Fantasize Your Way to More Fulfilling Sex, Part 2

What was the subject of your last sexual fantasy? I ask because I know that you’ve had one if you’re normal.

Okay yes, “normal” is a really relative term. What I mean to convey is this: If you’re a typical human being like the majority of us functioning folks walking the planet, you’ve likely engaged in a healthy sexual fantasy or two or one hundred just like the rest of us common folks. And, that’s okay. You’re not alone. You’re in good company, and you’re doing just fine.

Normal and Healthy

You don’t need to be ashamed. Believe it or not, even our wildest, most outlandish fantasies¹ are likely common. The most significant reason most people are afraid to share their innermost private thoughts is that they fear being judged as abnormal or weird. This sort of anxiety is not conducive to fulfilling sexual interludes, so I encourage you to read on.

Engaging in intimate fantasies in order to heighten our sexual desires is very common; only, no one wants to admit to it, not even to their closest friends. Large and numerous research studies have concluded that roughly nine out of ten people engage in sexual fantasies while “daydreaming,” masturbating, and/or during sexual encounters. And when they’re frank, professionals admit they think that the “tenth” person is simply too afraid to admit to it for one reason or another because studies have found that incidences of sexual fantasies are practically universal. Almost the entire agglomeration of research about sexual fantasies is only collected because researchers guarantee complete anonymity for its subjects. Thank God for anonymity! The findings of all of this research can be very comforting to the people who find it. Knowing that when you’re fantasizing you’re engaging in common, usual behavior can help ease misplaced feelings of shame. But how many people are brave enough to search out the findings?

Topics of Fantasy

Specific fantasy differences are most often based on gender, sexual orientation, cultural conditioning, and age. However in general, the most common fantasies (for most genders and orientations) are: reliving a past exciting sexual experience (with or without their current partner), imagining sex with a current partner, and imagining sex with a different partner. The next most common fantasies involve giving or receiving oral sex, sex in a more desirable location, and relinquishing of or gaining of sexual power².  The specific subjects of our sexual fantasies are extraordinarily varied. That said, the majority of erotic themes can be tidily placed under less than a handful of labels: exploratory, intimate, impersonal, and dominance/submission and sadomasochism.

Exploratory themes are just that; they explore people or places or things never before engaged in by the person fantasizing. They may include threesomes, foursomes or moresomes. More often than not, exploratory fantasies involve situations that the person would not actually want to act on in real life.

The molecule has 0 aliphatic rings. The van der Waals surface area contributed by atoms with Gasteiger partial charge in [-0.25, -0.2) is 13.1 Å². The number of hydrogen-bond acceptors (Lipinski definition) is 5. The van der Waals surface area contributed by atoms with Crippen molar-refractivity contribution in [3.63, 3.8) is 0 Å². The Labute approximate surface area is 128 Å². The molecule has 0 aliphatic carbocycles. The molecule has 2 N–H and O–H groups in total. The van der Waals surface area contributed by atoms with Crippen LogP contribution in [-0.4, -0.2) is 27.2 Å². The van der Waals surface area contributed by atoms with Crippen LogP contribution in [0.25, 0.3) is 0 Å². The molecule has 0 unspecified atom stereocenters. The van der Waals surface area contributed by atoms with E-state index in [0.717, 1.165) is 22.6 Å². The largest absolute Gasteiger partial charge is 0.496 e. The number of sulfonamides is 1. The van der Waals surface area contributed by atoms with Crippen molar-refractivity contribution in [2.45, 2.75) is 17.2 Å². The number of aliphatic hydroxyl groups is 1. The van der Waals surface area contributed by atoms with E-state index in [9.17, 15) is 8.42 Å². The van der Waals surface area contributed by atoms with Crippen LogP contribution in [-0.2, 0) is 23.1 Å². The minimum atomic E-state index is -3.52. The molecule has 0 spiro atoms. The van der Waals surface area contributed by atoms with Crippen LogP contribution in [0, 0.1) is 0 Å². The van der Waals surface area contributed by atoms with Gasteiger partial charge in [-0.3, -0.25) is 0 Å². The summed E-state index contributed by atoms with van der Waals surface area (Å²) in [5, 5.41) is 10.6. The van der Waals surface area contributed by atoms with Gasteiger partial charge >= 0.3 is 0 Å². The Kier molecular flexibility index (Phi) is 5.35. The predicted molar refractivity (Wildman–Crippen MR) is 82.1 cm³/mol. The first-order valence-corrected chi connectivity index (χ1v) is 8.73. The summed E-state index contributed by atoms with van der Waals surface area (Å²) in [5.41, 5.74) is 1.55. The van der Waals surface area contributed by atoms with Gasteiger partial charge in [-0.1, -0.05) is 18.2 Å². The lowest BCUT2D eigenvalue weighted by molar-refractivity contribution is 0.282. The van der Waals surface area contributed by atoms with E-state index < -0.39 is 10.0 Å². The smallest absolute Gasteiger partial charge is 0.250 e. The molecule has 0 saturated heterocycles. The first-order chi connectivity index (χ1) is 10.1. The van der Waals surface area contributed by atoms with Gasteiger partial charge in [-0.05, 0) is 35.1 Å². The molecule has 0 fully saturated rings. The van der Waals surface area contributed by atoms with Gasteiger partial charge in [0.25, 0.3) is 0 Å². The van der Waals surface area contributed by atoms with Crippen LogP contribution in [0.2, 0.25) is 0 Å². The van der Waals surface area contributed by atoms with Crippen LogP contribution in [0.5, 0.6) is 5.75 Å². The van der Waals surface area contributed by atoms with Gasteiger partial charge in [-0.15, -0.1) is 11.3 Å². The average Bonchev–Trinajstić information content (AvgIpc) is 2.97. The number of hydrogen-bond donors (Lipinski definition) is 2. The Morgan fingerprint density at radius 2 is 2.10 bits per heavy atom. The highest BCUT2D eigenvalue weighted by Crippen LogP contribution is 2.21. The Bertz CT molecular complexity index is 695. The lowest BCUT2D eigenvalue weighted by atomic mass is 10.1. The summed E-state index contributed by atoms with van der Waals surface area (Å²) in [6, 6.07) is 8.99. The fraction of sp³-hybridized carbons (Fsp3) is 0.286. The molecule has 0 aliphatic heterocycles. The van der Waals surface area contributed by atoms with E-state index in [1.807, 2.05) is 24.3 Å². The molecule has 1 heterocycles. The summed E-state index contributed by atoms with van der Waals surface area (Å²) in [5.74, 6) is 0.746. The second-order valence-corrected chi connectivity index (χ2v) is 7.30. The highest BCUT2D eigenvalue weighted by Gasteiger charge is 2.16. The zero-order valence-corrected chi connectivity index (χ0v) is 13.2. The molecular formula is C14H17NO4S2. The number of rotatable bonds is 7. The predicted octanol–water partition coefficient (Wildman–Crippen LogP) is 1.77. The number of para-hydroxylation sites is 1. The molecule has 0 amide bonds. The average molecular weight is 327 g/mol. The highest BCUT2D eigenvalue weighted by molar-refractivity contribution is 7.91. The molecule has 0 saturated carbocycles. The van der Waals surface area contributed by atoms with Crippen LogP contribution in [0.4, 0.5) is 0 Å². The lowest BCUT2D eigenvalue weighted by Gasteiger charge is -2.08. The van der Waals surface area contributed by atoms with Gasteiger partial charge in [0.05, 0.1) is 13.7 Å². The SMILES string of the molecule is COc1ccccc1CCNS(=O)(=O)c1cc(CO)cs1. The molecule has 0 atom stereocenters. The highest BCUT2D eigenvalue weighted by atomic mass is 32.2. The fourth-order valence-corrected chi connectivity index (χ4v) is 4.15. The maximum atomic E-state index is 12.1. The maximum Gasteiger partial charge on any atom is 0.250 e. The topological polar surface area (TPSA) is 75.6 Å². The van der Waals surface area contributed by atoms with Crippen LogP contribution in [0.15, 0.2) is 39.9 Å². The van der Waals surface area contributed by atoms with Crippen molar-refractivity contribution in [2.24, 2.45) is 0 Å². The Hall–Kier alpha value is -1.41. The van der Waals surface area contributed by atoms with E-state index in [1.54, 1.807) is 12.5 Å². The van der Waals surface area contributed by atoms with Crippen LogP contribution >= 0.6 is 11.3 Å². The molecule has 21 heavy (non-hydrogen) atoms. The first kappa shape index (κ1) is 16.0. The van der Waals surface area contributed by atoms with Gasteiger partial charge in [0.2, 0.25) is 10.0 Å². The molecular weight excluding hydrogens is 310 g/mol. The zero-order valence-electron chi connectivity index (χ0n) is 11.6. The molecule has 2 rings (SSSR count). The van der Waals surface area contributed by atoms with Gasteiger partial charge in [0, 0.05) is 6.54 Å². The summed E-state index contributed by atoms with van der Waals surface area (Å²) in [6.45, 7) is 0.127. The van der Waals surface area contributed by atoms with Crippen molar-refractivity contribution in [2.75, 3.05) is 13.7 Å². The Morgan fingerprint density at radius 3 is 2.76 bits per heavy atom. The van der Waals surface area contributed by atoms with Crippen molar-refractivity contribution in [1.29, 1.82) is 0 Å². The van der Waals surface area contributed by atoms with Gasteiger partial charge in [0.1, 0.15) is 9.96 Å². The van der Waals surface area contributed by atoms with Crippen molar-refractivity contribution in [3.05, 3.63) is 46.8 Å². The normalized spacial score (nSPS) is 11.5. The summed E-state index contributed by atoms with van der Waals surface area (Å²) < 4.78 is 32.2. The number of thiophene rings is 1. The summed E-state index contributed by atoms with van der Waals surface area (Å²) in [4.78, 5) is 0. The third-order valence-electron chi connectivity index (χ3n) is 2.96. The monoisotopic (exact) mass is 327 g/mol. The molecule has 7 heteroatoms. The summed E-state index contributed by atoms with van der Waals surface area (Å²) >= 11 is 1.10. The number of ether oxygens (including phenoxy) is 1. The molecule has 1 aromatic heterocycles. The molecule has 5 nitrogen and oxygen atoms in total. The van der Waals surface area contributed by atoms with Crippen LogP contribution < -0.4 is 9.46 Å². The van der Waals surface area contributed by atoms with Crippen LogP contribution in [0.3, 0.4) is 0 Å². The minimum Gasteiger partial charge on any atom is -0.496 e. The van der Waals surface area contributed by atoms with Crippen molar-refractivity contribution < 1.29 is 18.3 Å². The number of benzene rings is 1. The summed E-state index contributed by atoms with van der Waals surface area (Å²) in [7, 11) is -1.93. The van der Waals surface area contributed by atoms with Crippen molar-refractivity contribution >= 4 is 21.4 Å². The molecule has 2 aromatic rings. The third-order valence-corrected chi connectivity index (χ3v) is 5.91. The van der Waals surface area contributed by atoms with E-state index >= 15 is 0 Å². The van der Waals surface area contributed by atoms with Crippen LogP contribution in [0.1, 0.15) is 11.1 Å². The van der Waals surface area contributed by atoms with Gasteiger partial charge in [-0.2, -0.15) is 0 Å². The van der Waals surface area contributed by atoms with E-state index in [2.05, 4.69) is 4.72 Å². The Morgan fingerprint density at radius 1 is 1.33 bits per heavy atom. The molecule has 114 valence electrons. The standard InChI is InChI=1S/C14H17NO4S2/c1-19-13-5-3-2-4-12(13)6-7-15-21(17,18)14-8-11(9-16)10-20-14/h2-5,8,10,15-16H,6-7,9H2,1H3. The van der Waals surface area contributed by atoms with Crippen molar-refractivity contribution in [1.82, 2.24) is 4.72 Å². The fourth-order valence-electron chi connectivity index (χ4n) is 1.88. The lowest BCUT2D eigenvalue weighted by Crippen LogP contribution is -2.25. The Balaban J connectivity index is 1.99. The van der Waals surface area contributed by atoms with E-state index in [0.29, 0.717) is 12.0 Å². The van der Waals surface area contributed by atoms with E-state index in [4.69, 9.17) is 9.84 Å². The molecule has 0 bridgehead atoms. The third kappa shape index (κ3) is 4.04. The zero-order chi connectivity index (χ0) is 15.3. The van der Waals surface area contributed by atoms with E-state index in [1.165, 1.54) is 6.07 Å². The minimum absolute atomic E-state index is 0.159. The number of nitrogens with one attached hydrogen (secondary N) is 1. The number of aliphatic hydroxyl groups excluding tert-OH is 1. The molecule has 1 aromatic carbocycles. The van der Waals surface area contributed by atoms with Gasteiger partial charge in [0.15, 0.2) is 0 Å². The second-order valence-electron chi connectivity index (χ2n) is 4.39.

Intimate themes involve known partners, whether past or present lovers or someone they know socially but have never been with sexually. Fantasizing about a known person other than your spouse or partner does not necessarily indicate that, given the opportunity, you would actually take it.

Impersonal themes center around sex with strangers. Most report this as relating to imagined interludes with famous people, anonymous people, group sex or orgies and voyeuristic fantasies of watching or being watched while having sex, masturbating, etc.

D/s S&M themes involve scenarios of power exchange (dominance or submission) and/or sadomasochism (giving or receiving pain for pleasure). Includes ravishment fantasies for both men and women.² The most frequently cited hypothesis for why women indulge in ravishment fantasies is that the fantasy avoids socially induced guilt—the woman does not have to admit responsibility for her sexual desires and behavior. As for men, they report indulging in ravishment fantasies as receivers as a way to escape the burdens of having to often “be in control” in daily life, and as givers as a form of exhibiting sexual prowess and power.


Why We Should Fantasize

You’ve likely heard it said that our brain is our most important sex organ. And, it is! Aside from our skin, it is our second largest sex organ, too. So why not use it to it’s full advantage to pique our more provocative nature?

Fantasizing Outside of Coupled Sex

The advantages to using sexual fantasy apart from during sexual interludes have proven numerous:

  • Facilitate Erotic Intellegence
  • Boost self-esteem
  • Boost sex-esteem
  • Can reduce stress/anxiety
  • Augment self-exploration
  • Improve mood
  • Preserve pleasant memories
  • Allow us to safely engage in activities we are curious about and/or wouldn’t normally engage in
  • Provide outlet for healthy escape (granted it doesn’t become compulsive)
  • Allows us to consider/compare possible erotic scenarious
  • Can prepare our minds and bodies for pending sexual interludes
  • Is always readily available

And, of course, allowing your erotic and intimate fantasies to influence your sex life with your partner can be a very powerful aphrodisiac that can make the sex outside of your imagination more fulfilling and satisfying.

Fantasizing During Sex